4.LAVERNE COLLINS MACCHIO, 39 years-old, belonged to the Church Universal and Triumphant, a Montana-based New Age mystic communal group. The Church U & T is several decades old and numbers several thousand members worldwide. It preaches a spiritual message put together from world religions as allegedly revealed by various spirit guides, or "ascended masters," including Jesus Christ. During the 1980s the church’s critics feared that it was obsessed with a last-days’ nuclear war, that it was stockpiling weapons, and that it might imitate Jonestown in a murder-suicide feast.

On November 20, 1991, at 8:30 P.M., Collins Macchio was violently abducted from her Boise, Idaho house. She had just settled her four young boys in bed and changed into her nightgown. Then the doorbell rang.

Peering through the front door peephole she saw a person who appeared to be a pizza delivery man. Earlier than evening she had ordered a pizza for dinner, but now she assumed the store had made a mistake by delivering a duplicate. She opened the door, she debated with the apparent delivery man that she had not ordered a second pizza, he showed her a forged receipt, then he abruptly grabbed her arm and pulled her towards a van at the curb. According to court documents, "...Collins Macchio yelled to her children to call the police. Collins Macchio’s son Roy tried to call the police but was unable to because the deprogrammers had disconnected Collins Macchio’s phone service." In front of her terrified children Laverne Collins Macchio was dragged out into the street and forced into a van by two men she did not know. She was thrown face-down on the floor, both men on top of her, with their hands over her mouth. Later court records showed she had bruises on her mouth, an arm, and a leg from her abductors’ rough treatment.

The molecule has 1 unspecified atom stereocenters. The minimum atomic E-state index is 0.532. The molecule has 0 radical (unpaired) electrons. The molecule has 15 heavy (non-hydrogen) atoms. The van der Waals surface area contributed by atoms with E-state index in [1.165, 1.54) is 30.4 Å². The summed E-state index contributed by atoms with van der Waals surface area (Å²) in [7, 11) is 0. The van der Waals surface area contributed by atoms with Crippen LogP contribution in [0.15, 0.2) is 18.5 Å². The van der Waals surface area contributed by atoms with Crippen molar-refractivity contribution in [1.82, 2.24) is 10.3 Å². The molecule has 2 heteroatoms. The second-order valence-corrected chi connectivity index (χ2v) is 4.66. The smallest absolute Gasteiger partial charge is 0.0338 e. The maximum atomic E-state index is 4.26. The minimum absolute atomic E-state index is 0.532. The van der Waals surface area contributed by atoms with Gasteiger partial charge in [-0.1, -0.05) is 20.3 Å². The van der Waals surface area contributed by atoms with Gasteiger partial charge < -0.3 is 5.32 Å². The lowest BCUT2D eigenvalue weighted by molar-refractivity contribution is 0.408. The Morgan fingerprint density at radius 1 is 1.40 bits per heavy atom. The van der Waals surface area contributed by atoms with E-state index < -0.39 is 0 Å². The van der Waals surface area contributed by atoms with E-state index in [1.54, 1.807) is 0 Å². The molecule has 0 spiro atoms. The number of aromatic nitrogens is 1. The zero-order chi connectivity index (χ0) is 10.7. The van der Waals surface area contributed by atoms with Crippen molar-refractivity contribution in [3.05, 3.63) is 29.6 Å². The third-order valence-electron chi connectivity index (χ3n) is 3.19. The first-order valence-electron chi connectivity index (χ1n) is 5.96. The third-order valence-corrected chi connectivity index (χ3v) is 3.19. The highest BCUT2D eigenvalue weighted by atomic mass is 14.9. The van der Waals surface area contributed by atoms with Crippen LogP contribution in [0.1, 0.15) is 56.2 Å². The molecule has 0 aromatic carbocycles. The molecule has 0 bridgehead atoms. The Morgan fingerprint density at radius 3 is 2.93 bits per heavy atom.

The deprogrammers drove Collins Macchio to a remote cabin, dragged her inside, and informed her that her mother had hired them to prevent her from taking her children to a Church Universal and Triumphant shelter in Montana. (It turned out that Collins Macchio had no such intention; however, she had been contemplating a family move to Bozeman, Montana, almost ninety miles from Church U & T headquarters.)

At the cabin they were joined by a woman and another man. Then, the next day (with continued rough restraint) they took her to a motel. Here a second woman appeared, ostensibly to counsel her about her dangerous religious affiliation. Then it was another night drive to another motel, always with her face pinned down on the floor of the van so that she had no sense of where in Boise she was.

Each day she was grilled about her religious beliefs in mocking terms, with only brief chances for meals or restroom breaks. Harangued, nervous for her safety and for her children, worn thin, and embittered that a middle-aged woman in the contemporary United States was being imprisoned for her religious beliefs by vigilantes, she still resisted.

Then, on November 26, she was moved to yet another motel, continually resisting.

By November 27 the pseudo-therapists let her go. Collins Macchio went to the police, several of the deprogrammers (including Joe Szimhart) fled the state and only returned after government agents tracked them down in New Mexico, the kidnapping defendants tried to claim in court a "necessity" to abduct her for her own good, and they won an acquittal in a lower court. The prosecution appealed. Eventually the deprogrammers agreed to plead guilty to the felony of second degree kidnapping after the Idaho Supreme Court overturned the acquittal. That was five years after Collins Macchio had been kidnapped in front of her children.

5. TED PATRICK, a poorly educated and often unemployed but self-styled "community worker" in San Diego, California coined the term "deprogramming" in 1971. Over the next three decades he was lionized by families and ACM groups dedicated to opposing NRMs as a hero and humanitarian seeking only "to liberate minds" from authoritarian cultic control.

In 1990 a Mennonite couple, Bob and Sue Miller, put Patrick in contact with an Amish husband in rural LaGrange County, Indiana. (Two of us live in the region and followed the ensuing folly.) The husband’s name was Ezra Miller, aged 36, and he was concerned that his wife, Elma, was straying from the Old Order Amish faith. She had begun attending meetings of a "splinter" discussion group of Amish that took up, among other scandalous matters, whether there was a biblical basis for not operating gas-combustion-driven machinery. Shortly before Thanksgiving, 1990 Ezra paid Patrick between $10,000 and $15,000 (one estimate was $25,000) in cash to abduct Elma and deprogram her back into the Old Order Amish world view opposing modern entanglements such as automobiles and electric generators. So in late November, 1990 Patrick, along with the Miller couple and Ezra Miller’s brother, abducted both Elma and her 9 year-old daughter Annie and transported them variously through Indiana, Ohio, Michigan, and Illinois.